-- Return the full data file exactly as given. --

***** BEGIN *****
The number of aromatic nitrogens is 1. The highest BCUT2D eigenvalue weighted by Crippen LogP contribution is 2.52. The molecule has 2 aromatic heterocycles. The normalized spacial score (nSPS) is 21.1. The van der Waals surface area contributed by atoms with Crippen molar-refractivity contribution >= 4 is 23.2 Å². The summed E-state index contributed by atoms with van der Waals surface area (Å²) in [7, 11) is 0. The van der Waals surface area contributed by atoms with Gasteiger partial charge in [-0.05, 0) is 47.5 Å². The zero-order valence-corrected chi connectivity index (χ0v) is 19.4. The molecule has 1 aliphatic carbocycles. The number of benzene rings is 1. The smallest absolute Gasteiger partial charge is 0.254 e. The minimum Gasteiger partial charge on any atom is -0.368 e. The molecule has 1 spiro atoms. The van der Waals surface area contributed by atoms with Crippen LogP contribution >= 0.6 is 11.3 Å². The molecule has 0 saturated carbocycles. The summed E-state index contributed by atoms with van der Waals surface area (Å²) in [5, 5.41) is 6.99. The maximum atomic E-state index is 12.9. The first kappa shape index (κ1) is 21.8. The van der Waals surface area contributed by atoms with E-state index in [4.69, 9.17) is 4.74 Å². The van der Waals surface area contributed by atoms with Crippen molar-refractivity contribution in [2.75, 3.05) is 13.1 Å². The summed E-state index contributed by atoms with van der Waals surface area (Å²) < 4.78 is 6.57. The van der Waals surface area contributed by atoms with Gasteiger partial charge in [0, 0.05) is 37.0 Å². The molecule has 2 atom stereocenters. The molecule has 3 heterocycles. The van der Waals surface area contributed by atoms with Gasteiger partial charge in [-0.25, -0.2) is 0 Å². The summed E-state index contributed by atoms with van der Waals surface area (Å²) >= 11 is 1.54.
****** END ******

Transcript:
The number of aromatic nitrogens is 1. The highest BCUT2D eigenvalue weighted by Crippen LogP contribution is 2.52. The molecule has 2 aromatic heterocycles. The normalized spacial score (nSPS) is 21.1. The van der Waals surface area contributed by atoms with Crippen molar-refractivity contribution >= 4 is 23.2 Å². The summed E-state index contributed by atoms with van der Waals surface area (Å²) in [7, 11) is 0. The van der Waals surface area contributed by atoms with Gasteiger partial charge in [-0.05, 0) is 47.5 Å². The zero-order valence-corrected chi connectivity index (χ0v) is 19.4. The molecule has 1 aliphatic carbocycles. The number of benzene rings is 1. The smallest absolute Gasteiger partial charge is 0.254 e. The minimum Gasteiger partial charge on any atom is -0.368 e. The molecule has 1 spiro atoms. The van der Waals surface area contributed by atoms with Crippen LogP contribution >= 0.6 is 11.3 Å². The molecule has 0 saturated carbocycles. The summed E-state index contributed by atoms with van der Waals surface area (Å²) in [5, 5.41) is 6.99. The maximum atomic E-state index is 12.9. The first kappa shape index (κ1) is 21.8. The van der Waals surface area contributed by atoms with E-state index in [4.69, 9.17) is 4.74 Å². The van der Waals surface area contributed by atoms with Crippen molar-refractivity contribution in [2.75, 3.05) is 13.1 Å². The summed E-state index contributed by atoms with van der Waals surface area (Å²) < 4.78 is 6.57. The van der Waals surface area contributed by atoms with Gasteiger partial charge in [0, 0.05) is 37.0 Å². The molecule has 2 atom stereocenters. The molecule has 3 heterocycles. The van der Waals surface area contributed by atoms with Gasteiger partial charge in [-0.25, -0.2) is 0 Å². The summed E-state index contributed by atoms with van der Waals surface area (Å²) >= 11 is 1.54.